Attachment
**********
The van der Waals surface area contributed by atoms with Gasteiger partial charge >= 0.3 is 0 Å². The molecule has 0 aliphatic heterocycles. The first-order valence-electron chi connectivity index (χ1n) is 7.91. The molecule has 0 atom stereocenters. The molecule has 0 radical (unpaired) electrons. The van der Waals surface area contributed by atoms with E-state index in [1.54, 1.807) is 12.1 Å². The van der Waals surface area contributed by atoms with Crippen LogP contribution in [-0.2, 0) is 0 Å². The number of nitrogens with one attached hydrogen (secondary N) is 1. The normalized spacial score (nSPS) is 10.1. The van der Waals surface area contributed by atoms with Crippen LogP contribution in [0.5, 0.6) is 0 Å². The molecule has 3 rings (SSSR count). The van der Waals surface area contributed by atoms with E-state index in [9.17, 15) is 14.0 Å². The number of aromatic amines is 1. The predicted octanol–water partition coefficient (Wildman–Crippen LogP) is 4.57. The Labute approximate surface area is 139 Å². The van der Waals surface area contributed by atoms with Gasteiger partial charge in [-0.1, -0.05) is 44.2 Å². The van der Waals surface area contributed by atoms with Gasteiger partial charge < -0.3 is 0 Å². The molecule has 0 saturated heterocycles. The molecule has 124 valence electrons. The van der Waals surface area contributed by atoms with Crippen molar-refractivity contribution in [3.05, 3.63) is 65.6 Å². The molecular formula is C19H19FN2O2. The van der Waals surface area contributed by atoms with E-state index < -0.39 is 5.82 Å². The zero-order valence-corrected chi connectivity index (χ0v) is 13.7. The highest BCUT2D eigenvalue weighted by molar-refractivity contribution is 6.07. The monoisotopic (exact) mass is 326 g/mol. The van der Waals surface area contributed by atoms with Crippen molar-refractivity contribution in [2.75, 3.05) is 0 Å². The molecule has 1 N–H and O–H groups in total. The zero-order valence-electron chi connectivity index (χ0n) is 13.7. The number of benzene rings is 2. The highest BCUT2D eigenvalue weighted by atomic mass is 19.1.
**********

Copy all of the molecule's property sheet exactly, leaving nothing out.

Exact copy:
The van der Waals surface area contributed by atoms with Gasteiger partial charge >= 0.3 is 0 Å². The molecule has 0 aliphatic heterocycles. The first-order valence-electron chi connectivity index (χ1n) is 7.91. The molecule has 0 atom stereocenters. The molecule has 0 radical (unpaired) electrons. The van der Waals surface area contributed by atoms with E-state index in [1.54, 1.807) is 12.1 Å². The van der Waals surface area contributed by atoms with Crippen LogP contribution in [-0.2, 0) is 0 Å². The number of nitrogens with one attached hydrogen (secondary N) is 1. The normalized spacial score (nSPS) is 10.1. The van der Waals surface area contributed by atoms with Crippen LogP contribution in [0.5, 0.6) is 0 Å². The molecule has 3 rings (SSSR count). The van der Waals surface area contributed by atoms with E-state index in [9.17, 15) is 14.0 Å². The number of aromatic amines is 1. The predicted octanol–water partition coefficient (Wildman–Crippen LogP) is 4.57. The Labute approximate surface area is 139 Å². The van der Waals surface area contributed by atoms with Gasteiger partial charge in [-0.1, -0.05) is 44.2 Å². The van der Waals surface area contributed by atoms with Gasteiger partial charge < -0.3 is 0 Å². The molecule has 0 saturated heterocycles. The molecule has 124 valence electrons. The van der Waals surface area contributed by atoms with Crippen molar-refractivity contribution in [3.05, 3.63) is 65.6 Å². The molecular formula is C19H19FN2O2. The van der Waals surface area contributed by atoms with E-state index < -0.39 is 5.82 Å². The zero-order valence-corrected chi connectivity index (χ0v) is 13.7. The highest BCUT2D eigenvalue weighted by molar-refractivity contribution is 6.07. The monoisotopic (exact) mass is 326 g/mol. The van der Waals surface area contributed by atoms with Crippen molar-refractivity contribution in [2.75, 3.05) is 0 Å². The molecule has 1 N–H and O–H groups in total. The zero-order valence-electron chi connectivity index (χ0n) is 13.7. The number of benzene rings is 2. The highest BCUT2D eigenvalue weighted by atomic mass is 19.1.